How to Sell to Local and State Governments via the Cooperative Purchasing Program

Benefits of the Cooperative Purchasing Program for business

State and local governments or shortly STLOCs are somewhat restricted to use GSA Schedules to procure products and services they need. Before the pandemic, one of available ways for STLOCs to procure using GSA Schedules was the Cooperative Purchasing Program. In this article we explain how businesses can sell to state, local and tribal governments this way.

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What is the Cooperative Purchasing Program

Cooperative purchasing allows state and local governments, sharing procurement contracts between each other to simplify acquisition, speed up the process and save on resources.

The Cooperative Purchasing Program opens up a possibility for certain eligible governments to procure a range of allowed products and services through the GSA MAS Program. Specifically, the Cooperative Purchasing Program authorizes state and local governments to buy IT, security and law enforcement goods and services from GSA Schedule contractors.

Cooperative Purchasing contracts are typically intended to fulfill the common needs of multiple governments: computer hardware and software, IT administration service and consulting, office supplies and furniture, pharmaceuticals, security equipment and such. Thanks to participation in the Cooperative Purchasing Program, STLOCs can leverage the power of the GSA Multiple Award Schedule contracts, as well as save a lot of time and money.

Types of Cooperative Purchasing

The GSA Cooperative Purchasing Program is not the only way non-federal entities can purchase from GSA’s Multiple Award Schedules. Here are all opportunities that local and state government can utilize:

  1. Cooperative Purchasing. This is a major program allowing state, local, and tribe governments to buy products from the GSA schedules. This program is available for purchasing at any time. Before GSA consolidation, this was limited to Schedule 70, and Schedule 84. Now, governments can purchase the same corresponding SINs within the consolidated Schedule (see below).
  2. Disaster Recovery. This program does not imply any limitations on what exact SINs a government can procure. In other words, governments can purchase any service or product. However, the Disaster Recovery program only authorizes purchase from MAS Schedules in preparation for, or in response to disasters, such as epidemic, terrorist attacks, disasters, and such.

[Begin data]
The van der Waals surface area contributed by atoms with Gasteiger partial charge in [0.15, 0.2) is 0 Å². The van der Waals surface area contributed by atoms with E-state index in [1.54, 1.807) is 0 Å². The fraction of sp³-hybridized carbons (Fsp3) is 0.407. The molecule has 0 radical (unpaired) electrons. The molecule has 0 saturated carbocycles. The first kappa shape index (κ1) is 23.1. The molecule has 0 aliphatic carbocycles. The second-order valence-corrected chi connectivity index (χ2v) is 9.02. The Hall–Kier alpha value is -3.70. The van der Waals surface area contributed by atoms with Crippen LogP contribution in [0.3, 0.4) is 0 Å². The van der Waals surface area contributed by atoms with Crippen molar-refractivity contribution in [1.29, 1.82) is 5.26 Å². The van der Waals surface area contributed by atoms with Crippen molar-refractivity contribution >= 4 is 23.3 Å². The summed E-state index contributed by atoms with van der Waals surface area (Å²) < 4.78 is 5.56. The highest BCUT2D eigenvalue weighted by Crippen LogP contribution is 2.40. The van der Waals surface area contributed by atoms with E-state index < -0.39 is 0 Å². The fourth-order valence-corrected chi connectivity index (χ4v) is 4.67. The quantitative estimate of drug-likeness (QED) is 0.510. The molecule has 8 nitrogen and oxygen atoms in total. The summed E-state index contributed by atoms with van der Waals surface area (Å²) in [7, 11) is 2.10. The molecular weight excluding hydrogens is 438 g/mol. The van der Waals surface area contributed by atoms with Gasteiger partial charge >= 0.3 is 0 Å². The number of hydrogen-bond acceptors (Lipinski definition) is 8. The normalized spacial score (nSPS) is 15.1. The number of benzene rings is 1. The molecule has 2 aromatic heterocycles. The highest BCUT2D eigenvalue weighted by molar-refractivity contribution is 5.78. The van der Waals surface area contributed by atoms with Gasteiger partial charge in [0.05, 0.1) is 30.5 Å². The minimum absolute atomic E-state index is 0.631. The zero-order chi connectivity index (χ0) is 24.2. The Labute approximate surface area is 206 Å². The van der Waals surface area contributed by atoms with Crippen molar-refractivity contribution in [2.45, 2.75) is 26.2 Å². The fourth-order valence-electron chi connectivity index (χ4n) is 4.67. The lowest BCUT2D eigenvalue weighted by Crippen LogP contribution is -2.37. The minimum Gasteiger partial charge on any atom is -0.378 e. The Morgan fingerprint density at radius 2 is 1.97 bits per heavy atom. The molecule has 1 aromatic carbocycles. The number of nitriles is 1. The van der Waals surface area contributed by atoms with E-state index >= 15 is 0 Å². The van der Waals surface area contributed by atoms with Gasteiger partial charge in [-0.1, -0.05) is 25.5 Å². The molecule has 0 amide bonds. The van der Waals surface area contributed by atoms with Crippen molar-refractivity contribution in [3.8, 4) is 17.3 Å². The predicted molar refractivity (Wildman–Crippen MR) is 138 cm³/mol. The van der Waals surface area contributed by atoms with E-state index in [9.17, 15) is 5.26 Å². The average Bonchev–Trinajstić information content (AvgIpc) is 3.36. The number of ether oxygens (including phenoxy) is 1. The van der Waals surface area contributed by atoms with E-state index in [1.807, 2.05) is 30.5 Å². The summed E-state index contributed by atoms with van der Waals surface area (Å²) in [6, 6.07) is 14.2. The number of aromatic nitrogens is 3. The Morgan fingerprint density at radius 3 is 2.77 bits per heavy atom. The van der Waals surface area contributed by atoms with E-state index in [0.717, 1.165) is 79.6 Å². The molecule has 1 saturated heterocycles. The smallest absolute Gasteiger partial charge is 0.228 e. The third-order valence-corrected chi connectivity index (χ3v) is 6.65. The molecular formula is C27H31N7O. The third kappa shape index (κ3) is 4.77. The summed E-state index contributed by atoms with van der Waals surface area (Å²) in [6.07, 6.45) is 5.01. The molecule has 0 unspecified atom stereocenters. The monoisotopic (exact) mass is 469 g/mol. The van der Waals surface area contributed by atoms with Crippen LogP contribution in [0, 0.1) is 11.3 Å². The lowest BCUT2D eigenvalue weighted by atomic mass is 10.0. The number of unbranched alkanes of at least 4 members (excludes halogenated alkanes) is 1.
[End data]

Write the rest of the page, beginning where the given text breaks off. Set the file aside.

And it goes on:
3. 1122 Program. Similar to the above, the program is only available in certain situations and allows STLOCs to purchase products from MAS Schedules in case of various security and emergency response activities.
  4. Public Health Emergencies Program. This procurement program allows STLOCs to purchase from the Federal Supply Schedules (FSS) to respond to or to prevent health emergencies.

Who is eligible to participate in the Cooperative Purchase Program

The scope of entities that can use the Cooperative Purchasing Program to procure goods and services via GSA Schedules is defined in 40 U.S.C. § 502 (c). The exact definition is:

(A) The term “State or local government” includes any State, local, regional, or tribal government, or any instrumentality thereof (including any local educational agency or institution of higher education).

Education agencies and institutions are defined in the Elementary and Secondary Education Act of 1965 and include

…(ii) any board of education or other legally constituted local school authority having administrative control and direction of free public education in a county, township, independent school district, or other school district; and (ii) any State agency that directly operates and maintains facilities for providing free public education.

What can state and local governments cooperatively purchase

Before the GSA MAS Consolidation process began in 2020, state, local, regional and tribal governments could only purchase products within Schedule 70 and Schedule 84. Now there is only one Schedule, but the offerings under this Schedule remained the same as before, namely:

IT products, services, and solutions.

  • Mobile device and mobile application management (MDM/MAM) tools,
  • Automated data processing equipment (firmware),
  • Software,
  • Cloud computing services,
  • Hardware,
  • Support equipment,
  • Professional IT services.

Law enforcement and security products, services, and solutions.

  • Security and law enforcement equipment,
  • Alarm and signal systems,
  • Facility management systems,
  • Firefighting and rescue equipment,
  • Law enforcement and security equipment,
  • Marine craft and related equipment,
  • Special purpose clothing, and
  • Related services.

Benefits of the Cooperative Purchasing Program for business

The Cooperative Purchasing Program reveals GSA Multiple Award Schedules for a range of non-federal governments that are eligible to participate in the program. For a vendor, this means new opportunities to sell to otherwise unavailable clients. As said above, normally, STLOCs cannot purchase commercial products freely and have to do this using various procurement programs.

So focusing your efforts on cooperative purchasing is a viable tactic, to bite off another piece of the government market.

Also, in 2020, in response to the COVID-19 pandemic the General Services Administration has allowed local and state governments to purchase any emergency services and supplies through MAS contracts by means of the Cooperative Purchasing Program, not only IT or law enforcement products.

Combined with other measures the government has taken to help government agencies fight Coronavirus, this makes Q4 2020 the perfect time to get your first GSA contract.

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